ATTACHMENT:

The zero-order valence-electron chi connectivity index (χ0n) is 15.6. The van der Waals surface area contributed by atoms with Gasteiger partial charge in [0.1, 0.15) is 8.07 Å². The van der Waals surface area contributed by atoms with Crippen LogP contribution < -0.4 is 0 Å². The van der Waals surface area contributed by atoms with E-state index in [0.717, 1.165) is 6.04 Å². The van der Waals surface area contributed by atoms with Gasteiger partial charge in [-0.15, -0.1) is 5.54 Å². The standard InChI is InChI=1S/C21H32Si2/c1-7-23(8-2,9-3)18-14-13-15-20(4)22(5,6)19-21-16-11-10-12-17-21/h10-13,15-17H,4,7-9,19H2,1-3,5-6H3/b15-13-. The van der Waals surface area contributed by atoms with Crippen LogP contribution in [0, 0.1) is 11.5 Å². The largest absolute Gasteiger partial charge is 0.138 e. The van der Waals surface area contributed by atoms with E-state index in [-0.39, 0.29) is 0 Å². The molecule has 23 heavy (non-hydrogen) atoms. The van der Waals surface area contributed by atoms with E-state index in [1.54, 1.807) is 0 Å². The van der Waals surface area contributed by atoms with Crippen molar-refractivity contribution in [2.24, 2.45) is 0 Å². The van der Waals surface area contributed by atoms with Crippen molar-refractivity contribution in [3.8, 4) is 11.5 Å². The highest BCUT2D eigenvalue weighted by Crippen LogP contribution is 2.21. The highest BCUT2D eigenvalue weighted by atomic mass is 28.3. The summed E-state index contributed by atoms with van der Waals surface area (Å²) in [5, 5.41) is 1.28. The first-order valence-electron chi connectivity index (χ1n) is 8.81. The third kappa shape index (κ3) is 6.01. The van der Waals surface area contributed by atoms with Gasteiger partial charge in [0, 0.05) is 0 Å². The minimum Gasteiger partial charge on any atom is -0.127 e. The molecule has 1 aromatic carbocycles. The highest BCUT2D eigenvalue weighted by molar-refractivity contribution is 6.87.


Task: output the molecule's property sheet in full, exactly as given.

The zero-order valence-electron chi connectivity index (χ0n) is 15.6. The van der Waals surface area contributed by atoms with Gasteiger partial charge in [0.1, 0.15) is 8.07 Å². The van der Waals surface area contributed by atoms with Crippen LogP contribution < -0.4 is 0 Å². The van der Waals surface area contributed by atoms with E-state index in [0.717, 1.165) is 6.04 Å². The van der Waals surface area contributed by atoms with Gasteiger partial charge in [-0.15, -0.1) is 5.54 Å². The standard InChI is InChI=1S/C21H32Si2/c1-7-23(8-2,9-3)18-14-13-15-20(4)22(5,6)19-21-16-11-10-12-17-21/h10-13,15-17H,4,7-9,19H2,1-3,5-6H3/b15-13-. The van der Waals surface area contributed by atoms with Crippen LogP contribution in [0, 0.1) is 11.5 Å². The largest absolute Gasteiger partial charge is 0.138 e. The van der Waals surface area contributed by atoms with E-state index in [-0.39, 0.29) is 0 Å². The molecule has 23 heavy (non-hydrogen) atoms. The van der Waals surface area contributed by atoms with E-state index in [1.54, 1.807) is 0 Å². The van der Waals surface area contributed by atoms with Crippen molar-refractivity contribution in [2.24, 2.45) is 0 Å². The van der Waals surface area contributed by atoms with Crippen molar-refractivity contribution in [3.8, 4) is 11.5 Å². The highest BCUT2D eigenvalue weighted by Crippen LogP contribution is 2.21. The highest BCUT2D eigenvalue weighted by atomic mass is 28.3. The summed E-state index contributed by atoms with van der Waals surface area (Å²) in [5, 5.41) is 1.28. The first-order valence-electron chi connectivity index (χ1n) is 8.81. The third kappa shape index (κ3) is 6.01. The van der Waals surface area contributed by atoms with Gasteiger partial charge in [0, 0.05) is 0 Å². The minimum Gasteiger partial charge on any atom is -0.127 e. The molecule has 1 aromatic carbocycles. The highest BCUT2D eigenvalue weighted by molar-refractivity contribution is 6.87.